Journal Article

Mental health outcomes of adults born very preterm or with very low birth weight: A systematic review

Preterm birth research is poised to explore the mental health of adults born very preterm(VP;<32+0 weeks gestational age) and/or very low birth weight(VLBW;<1500g) through individual participant data meta-analyses, but first the previous evidence needs to be understood. We systematically reviewed and assessed the quality of the evidence from VP/VLBW studies with mental health symptoms or … Read more

Common Core Assessments in follow-up studies of adults born preterm – Recommendation of the Adults Born Preterm International Collaboration

Background: Of all newborns, 1%-2% are born very preterm (VP; <32 weeks) or with very low birthweight (VLBW; ≤1500 g). Advances in prenatal and neonatal care have substantially improved their survival, and the first generations who have benefited from these advances are now entering middle age. While most lead healthy lives, on average these adults … Read more

Formal differentiation at upper secondary education in Finland: subject-level choices and stratified pathways to socio-economic status and unemployment

This paper looks at how Finnish students’ track placement at upper secondary school is associated with their later-life socio-economic status and probability of unemployment using high-quality full population register data. The study finds that choosing advanced maths – in a system where students are given the freedom to make their own subject-level decisions – leads … Read more

Does tracking really affect labour-market outcomes in the long run? Estimating the long-term effects of secondary-school tracking in West Germany

This paper investigates to what extent track attendance in secondary education affects labour-market prospects of West German individuals with similar starting conditions. The article also focuses on whether track attendance has a role in widening social inequality. Using pooled data from two panel studies on West Germans born between 1964 and 1986, the researchers investigate … Read more

Tracking in Israeli high schools: social inequality after 50 years of educational reforms

This paper looks at how the Israeli system of sorting children into one of five programmes for their upper secondary school education affects their higher education attainment and earning prospects in their early thirties. The research is set in the context of three major programmes of education reform that have taken place in Israel since … Read more

From villain to hero: trans men and non-binary persons as care providers in Southern Europe

This article looks at experiences of caring among trans and non-binary adults in Southern Europe, viewing this as a positive story which can redress what the author sees as skewed representations of this community, focusing traditionally on victimisation, violence and health problems. The study came out of the INTIMATE project, which took place between 2014 … Read more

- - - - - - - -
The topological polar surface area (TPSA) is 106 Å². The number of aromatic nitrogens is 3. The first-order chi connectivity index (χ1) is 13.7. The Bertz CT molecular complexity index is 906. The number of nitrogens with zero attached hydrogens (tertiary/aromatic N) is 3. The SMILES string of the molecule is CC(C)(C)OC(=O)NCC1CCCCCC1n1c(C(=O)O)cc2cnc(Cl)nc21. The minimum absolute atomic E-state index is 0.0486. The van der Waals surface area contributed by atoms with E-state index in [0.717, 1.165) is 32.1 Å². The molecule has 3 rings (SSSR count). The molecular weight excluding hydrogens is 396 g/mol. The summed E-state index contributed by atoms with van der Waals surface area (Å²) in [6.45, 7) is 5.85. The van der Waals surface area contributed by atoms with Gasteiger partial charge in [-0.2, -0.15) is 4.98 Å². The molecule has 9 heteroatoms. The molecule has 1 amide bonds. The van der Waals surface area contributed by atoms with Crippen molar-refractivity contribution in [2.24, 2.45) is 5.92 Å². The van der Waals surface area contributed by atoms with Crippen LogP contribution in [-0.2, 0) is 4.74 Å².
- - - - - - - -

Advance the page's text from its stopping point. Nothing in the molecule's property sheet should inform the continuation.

The early labour-market returns to upper secondary qualifications track in England

This paper examines if people who followed the academic track (A-levels) rather than the vocational track (NVQs) in upper secondary education in England show differentiated occupational level and disposable income by age 25. The authors consider England as an interesting country case because students are ‘free to choose’ which upper secondary track they follow, unlike … Read more

Upper secondary school tracking, labour market outcomes and intergenerational inequality in Denmark 

This paper is a comprehensive analysis of how secondary school education of Danish children affects their early job and earning prospects. Using administrative data on more than 50,000 children born in Denmark in 1986,  the researchers looked at whether young people were placed on an academic or vocational track at school and the sort of … Read more

The Comparative Panel File: Harmonized Household Panel Surveys from Seven Countries

The Comparative Panel File (CPF) harmonizes the world’s largest and longest-running household panel surveys from seven countries: Australia (HILDA), Germany (SOEP), United Kingdom (BHPS and UKHLS), South Korea (KLIPS), Russia (RLMS), Switzerland (SHP), and the United States (PSID). The project aims to support the social science community in the analysis of comparative life course data. … Read more

A New Look at the Separation Surge in Europe: Contrasting Adult and Child Perspectives

This paper looks at recent increases in relationship dissolution across eight European countries. It finds the phenomenon is more prevalent among childless and cohabiting couples as well as among those with lower levels of education. As separation is more common among the childless, the numbers of children affected may be lower than previously thought. But … Read more